Category Archives: FGF-9

BiologicsMD, 3D Printed Comb and Thicker Eyebrows

Hair loss news first:

BiologicsMD

Update: October 18, 2022 — Dr. Brett King joins BiologicsMD as senior scientific advisor.

On July 30, it was announced that the University of Arkansas (along with several other entities) was issued a patent for a new hair loss drug based on work done by Dr. Joshua Sakon and three others. The patent is titled “Fusion Proteins of Collagen Binding-Domain and Parathyroid Hormone.”

Arkansas based privately held BiologicsMD holds the exclusive license to this technology. Their related hair loss drug will be known as BMD-2341. The related patent issued by the US Patent and Trademark Office is No. 9,062,300. The main portion of BiologisMD’s work entails bone growth, including for the spine, fracture repair and osteoporosis.

3D Printed Comb from Technion University

I am surprised that there has not been much new research coming from Israel when it comes to hair loss. The country has a booming start-up scene, and from my observations, Jewish people seem to suffer from baldness at an even higher rate than Caucasians (who in turn have much higher rates of baldness compared to Asians). In any case, this new 3D printed comb for hair loss project from Technion University in Israel seems interesting (you need to translate), although I would not be surprised if we never hear about it again. FYI — For any readers in Israel, here is an article from 2011 with names of local hair loss experts and clinics that you could consult.

Lumigan for Thicker Eyebrows

For several months, Spencer (aka Spex) has been experimenting with using Bimatoprost on his previously sparse eyebrows. He uses the Lumigan brand that is designed to reduce high pressure in the eyes. He recently added the above page on his site, and it is well worth checking out the before and after photos on there. Many hair loss sufferers have been waiting for months to hear about the delayed results of the clinical trials of Bimatoprost when used on scalp hair. While I have been skeptical that the drug will do much beyond what Minoxidil already does for scalp hair, Spex’s eyebrow results are very encouraging. Bimatoprost, if approved for use on the scalp, will entail a drastically higher dosage compared to what is used on eyebrows.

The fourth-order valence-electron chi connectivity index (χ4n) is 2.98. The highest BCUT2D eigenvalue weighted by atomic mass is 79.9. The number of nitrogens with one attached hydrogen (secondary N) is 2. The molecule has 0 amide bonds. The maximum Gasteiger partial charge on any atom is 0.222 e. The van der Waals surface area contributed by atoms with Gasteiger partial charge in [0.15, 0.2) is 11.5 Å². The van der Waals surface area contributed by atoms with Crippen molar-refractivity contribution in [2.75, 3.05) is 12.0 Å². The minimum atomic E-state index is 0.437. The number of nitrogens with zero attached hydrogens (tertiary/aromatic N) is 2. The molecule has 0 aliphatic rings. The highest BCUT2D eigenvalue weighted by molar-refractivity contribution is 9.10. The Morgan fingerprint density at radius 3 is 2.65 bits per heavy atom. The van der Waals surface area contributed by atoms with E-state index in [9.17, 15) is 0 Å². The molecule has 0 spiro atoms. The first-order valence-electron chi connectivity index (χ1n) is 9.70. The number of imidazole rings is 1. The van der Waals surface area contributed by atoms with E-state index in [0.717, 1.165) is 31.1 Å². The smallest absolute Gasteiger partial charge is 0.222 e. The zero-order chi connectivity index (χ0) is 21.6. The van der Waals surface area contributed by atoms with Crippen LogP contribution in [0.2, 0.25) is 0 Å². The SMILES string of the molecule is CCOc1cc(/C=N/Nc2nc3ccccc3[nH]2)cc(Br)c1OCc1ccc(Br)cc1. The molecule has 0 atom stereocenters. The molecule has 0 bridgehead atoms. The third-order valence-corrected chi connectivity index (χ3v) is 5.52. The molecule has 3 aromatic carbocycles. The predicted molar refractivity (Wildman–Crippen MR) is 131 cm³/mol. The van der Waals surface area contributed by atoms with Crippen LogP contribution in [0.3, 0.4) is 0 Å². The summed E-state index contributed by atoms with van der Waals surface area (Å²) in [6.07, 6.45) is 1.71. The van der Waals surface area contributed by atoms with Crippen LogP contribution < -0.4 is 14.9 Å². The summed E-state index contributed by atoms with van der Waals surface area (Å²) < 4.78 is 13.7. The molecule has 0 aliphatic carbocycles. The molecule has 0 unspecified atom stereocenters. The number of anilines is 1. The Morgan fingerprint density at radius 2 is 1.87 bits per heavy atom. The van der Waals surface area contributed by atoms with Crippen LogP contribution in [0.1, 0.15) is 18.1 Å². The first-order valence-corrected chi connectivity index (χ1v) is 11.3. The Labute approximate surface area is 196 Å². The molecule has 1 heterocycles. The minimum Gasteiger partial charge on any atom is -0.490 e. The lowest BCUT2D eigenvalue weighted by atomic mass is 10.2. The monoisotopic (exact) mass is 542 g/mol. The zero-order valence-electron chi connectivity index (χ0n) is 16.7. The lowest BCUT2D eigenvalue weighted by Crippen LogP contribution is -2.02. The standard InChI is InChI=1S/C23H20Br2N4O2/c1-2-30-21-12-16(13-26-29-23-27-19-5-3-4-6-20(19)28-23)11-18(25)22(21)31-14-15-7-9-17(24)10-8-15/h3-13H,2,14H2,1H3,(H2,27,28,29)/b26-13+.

Other Hair Loss News this Month

— A very interesting radio interview with Dr. Luis Garza regarding his team’s latest groundbreaking findings on triggering organ and hair regeneration. See my recent post on those findings.

Samumed is recruiting for a 50-person supplemental clinical trial for its SM04554.

— George Cotsarelis gets yet one more patent approved (this one related to FGF-9 and hair growth). Filed in October 2014 and approved in August 2015.

— An optimistic conclusion from a molecular biologist: “In any case, I think that treatment for baldness is now a matter of quite a short period of time.” Article rambles a bit, perhaps because the writer is not a native English speaker.

— Some interesting thoughts on platelet-rich fibrin matrix from Dr. William Lindsey.

— In June, Dr. Alan Feller started a controversial thread on the HTN forum regarding strip (FUT) hair transplants still being more popular than FUE hair transplants. That thread has taken on a life of its own, and I only read it this month since I do not frequent those forums too often. Based on my own research (see FUE versus FUT hair transplants), I do not believe that strip will remain very popular. It already might be less popular than FUE, considering that doctors can now just purchase the ARTAS robot. They can then start practicing FUE with little past experience in doing so. In any case, Dr. Feller raises some interesting points in that thread, and I wonder if FUE transaction rates are really that high in the hands of experts? If I was getting a hair transplant today, I would go for FUE.